Software & mapping

Geographical software

The Geographical variations product suite uses geographical information software (GIS) developed by the Environmental System Research Institute (Esri). Products were constructed and published from ArcGIS Online, a cloud-based Esri environment. This platform provides a variety of web applications allowing users to explore, analyse, monitor and visualise geographical data. ArcGIS Online software updates occur periodically through the year.

This product utilised ArcOnline to develop a number of maps and dashboards, accessible from the AIHW website under the disease topic page.

For more information on ArcGIS Online.


Disease dashboards were constructed in Operations Dashboard (by Esri), a configurable web app that provides real-time operational views of people, services, assets and events data. Dashboards may contain multiple interactive elements such as maps, charts, imagery and dynamic text within a single interactive page. Dashboards offer a comprehensive and engaging view of the data to provide key insights for at-a-glance decision making.

For more information on Esri Operations Dashboard.

Disease impact maps

Maps form a component of the ArcGIS Online dashboard to represent the geographical variation of disease impact measures. These measures include prevalence, death and hospitalisation mapped to 3 geographic levels— state/territory; Primary Health Network (PHN); and Population Health Area (PHA) and include:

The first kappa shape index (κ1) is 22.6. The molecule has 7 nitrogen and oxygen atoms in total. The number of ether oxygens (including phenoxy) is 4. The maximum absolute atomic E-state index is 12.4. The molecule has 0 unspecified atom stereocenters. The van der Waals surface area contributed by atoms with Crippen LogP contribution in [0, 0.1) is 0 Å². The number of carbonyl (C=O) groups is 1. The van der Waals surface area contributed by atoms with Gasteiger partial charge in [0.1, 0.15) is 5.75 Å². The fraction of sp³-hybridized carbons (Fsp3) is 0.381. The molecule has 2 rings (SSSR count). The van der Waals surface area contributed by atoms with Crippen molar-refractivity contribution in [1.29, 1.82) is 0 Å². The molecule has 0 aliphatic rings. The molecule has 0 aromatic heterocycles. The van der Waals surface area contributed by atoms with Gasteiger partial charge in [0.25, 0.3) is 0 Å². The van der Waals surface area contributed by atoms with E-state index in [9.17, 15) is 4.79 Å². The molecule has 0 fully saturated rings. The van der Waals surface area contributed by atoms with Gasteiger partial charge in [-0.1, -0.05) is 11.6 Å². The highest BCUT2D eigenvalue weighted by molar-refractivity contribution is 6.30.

• crude rate
  • age-standardised rate
  • rate ratio.

Choropleth maps represent the geographical variation of the disease impact. A sequential colour scheme represents high values (high impact) by darker colours and low values (low impact) by lighter colours. A diverging colour scheme was also used where 2 colour schemes represent the variation of values above or below a threshold (for example, rate ratio maps with a threshold value of 1).

The number of categories used for the variation depended on the data distribution; that is, the range between the minimum and maximum value of the measure. The categories represent area-based quantile ranges of between 3 and 10 groups depending on:

  • the number of areas to be classified
  • the value ranges of the quantiles
  • the spread of the measures (as difference between maximum and minimum).

In most cases, state and territory map legends have 3 categories (tertiles) and PHN and PHA map legends have 5 categories (quintiles). The number of quantiles presented in the legend for the rate ratio map varies in some cases, to allow a better classification between areas with rates above the national average. For example, a quantile category with a range between 1 and 1.20 had to be broken down into smaller groups to allow a better classification of areas with similar rate ratios. This results in rate ratio map legends ranging from 5 to 10 categories. Conversely, for measures with a small spread of values, the number of categories used in the legend has been reduced (e.g., HSVD prevalence) as there was not great variation in the measure by geography.